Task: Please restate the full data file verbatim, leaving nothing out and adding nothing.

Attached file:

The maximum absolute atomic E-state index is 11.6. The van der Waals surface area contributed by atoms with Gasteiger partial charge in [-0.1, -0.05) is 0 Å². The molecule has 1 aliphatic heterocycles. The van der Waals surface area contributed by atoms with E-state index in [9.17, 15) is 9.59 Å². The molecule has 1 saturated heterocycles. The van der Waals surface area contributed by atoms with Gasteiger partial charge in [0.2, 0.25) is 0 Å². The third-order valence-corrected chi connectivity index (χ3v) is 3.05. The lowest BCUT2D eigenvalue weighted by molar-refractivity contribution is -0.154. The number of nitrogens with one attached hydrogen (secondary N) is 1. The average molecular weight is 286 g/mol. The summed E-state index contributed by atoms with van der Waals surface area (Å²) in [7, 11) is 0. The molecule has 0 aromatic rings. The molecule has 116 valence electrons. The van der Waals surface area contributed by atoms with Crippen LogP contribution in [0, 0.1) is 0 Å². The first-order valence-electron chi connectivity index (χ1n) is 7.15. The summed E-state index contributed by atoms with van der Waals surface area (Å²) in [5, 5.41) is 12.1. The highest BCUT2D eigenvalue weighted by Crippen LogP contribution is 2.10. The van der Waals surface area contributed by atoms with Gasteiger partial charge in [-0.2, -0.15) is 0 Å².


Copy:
The maximum absolute atomic E-state index is 11.6. The van der Waals surface area contributed by atoms with Gasteiger partial charge in [-0.1, -0.05) is 0 Å². The molecule has 1 aliphatic heterocycles. The van der Waals surface area contributed by atoms with E-state index in [9.17, 15) is 9.59 Å². The molecule has 1 saturated heterocycles. The van der Waals surface area contributed by atoms with Gasteiger partial charge in [0.2, 0.25) is 0 Å². The third-order valence-corrected chi connectivity index (χ3v) is 3.05. The lowest BCUT2D eigenvalue weighted by molar-refractivity contribution is -0.154. The number of nitrogens with one attached hydrogen (secondary N) is 1. The average molecular weight is 286 g/mol. The summed E-state index contributed by atoms with van der Waals surface area (Å²) in [7, 11) is 0. The molecule has 0 aromatic rings. The molecule has 116 valence electrons. The van der Waals surface area contributed by atoms with Crippen LogP contribution in [0, 0.1) is 0 Å². The first-order valence-electron chi connectivity index (χ1n) is 7.15. The summed E-state index contributed by atoms with van der Waals surface area (Å²) in [5, 5.41) is 12.1. The highest BCUT2D eigenvalue weighted by Crippen LogP contribution is 2.10. The van der Waals surface area contributed by atoms with Gasteiger partial charge in [-0.2, -0.15) is 0 Å².